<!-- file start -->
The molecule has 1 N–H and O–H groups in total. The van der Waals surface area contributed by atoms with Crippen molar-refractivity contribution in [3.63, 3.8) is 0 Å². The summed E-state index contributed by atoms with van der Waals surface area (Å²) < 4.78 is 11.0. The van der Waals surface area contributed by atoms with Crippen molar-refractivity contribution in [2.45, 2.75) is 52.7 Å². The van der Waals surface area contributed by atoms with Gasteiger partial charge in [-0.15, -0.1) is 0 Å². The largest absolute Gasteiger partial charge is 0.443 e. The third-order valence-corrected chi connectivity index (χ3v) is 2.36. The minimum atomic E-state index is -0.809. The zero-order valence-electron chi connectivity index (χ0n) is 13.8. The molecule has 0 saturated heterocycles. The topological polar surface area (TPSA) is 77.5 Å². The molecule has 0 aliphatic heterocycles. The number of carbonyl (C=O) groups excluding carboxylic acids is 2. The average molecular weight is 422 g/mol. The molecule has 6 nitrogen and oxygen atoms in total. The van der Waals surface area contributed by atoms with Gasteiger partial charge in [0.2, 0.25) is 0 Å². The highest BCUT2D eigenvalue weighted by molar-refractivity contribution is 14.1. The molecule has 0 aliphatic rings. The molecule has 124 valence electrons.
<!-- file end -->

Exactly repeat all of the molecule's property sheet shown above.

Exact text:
The molecule has 1 N–H and O–H groups in total. The van der Waals surface area contributed by atoms with Crippen molar-refractivity contribution in [3.63, 3.8) is 0 Å². The summed E-state index contributed by atoms with van der Waals surface area (Å²) < 4.78 is 11.0. The van der Waals surface area contributed by atoms with Crippen molar-refractivity contribution in [2.45, 2.75) is 52.7 Å². The van der Waals surface area contributed by atoms with Gasteiger partial charge in [-0.15, -0.1) is 0 Å². The largest absolute Gasteiger partial charge is 0.443 e. The third-order valence-corrected chi connectivity index (χ3v) is 2.36. The minimum atomic E-state index is -0.809. The zero-order valence-electron chi connectivity index (χ0n) is 13.8. The molecule has 0 saturated heterocycles. The topological polar surface area (TPSA) is 77.5 Å². The molecule has 0 aliphatic heterocycles. The number of carbonyl (C=O) groups excluding carboxylic acids is 2. The average molecular weight is 422 g/mol. The molecule has 6 nitrogen and oxygen atoms in total. The van der Waals surface area contributed by atoms with Gasteiger partial charge in [0.2, 0.25) is 0 Å². The highest BCUT2D eigenvalue weighted by molar-refractivity contribution is 14.1. The molecule has 0 aliphatic rings. The molecule has 124 valence electrons.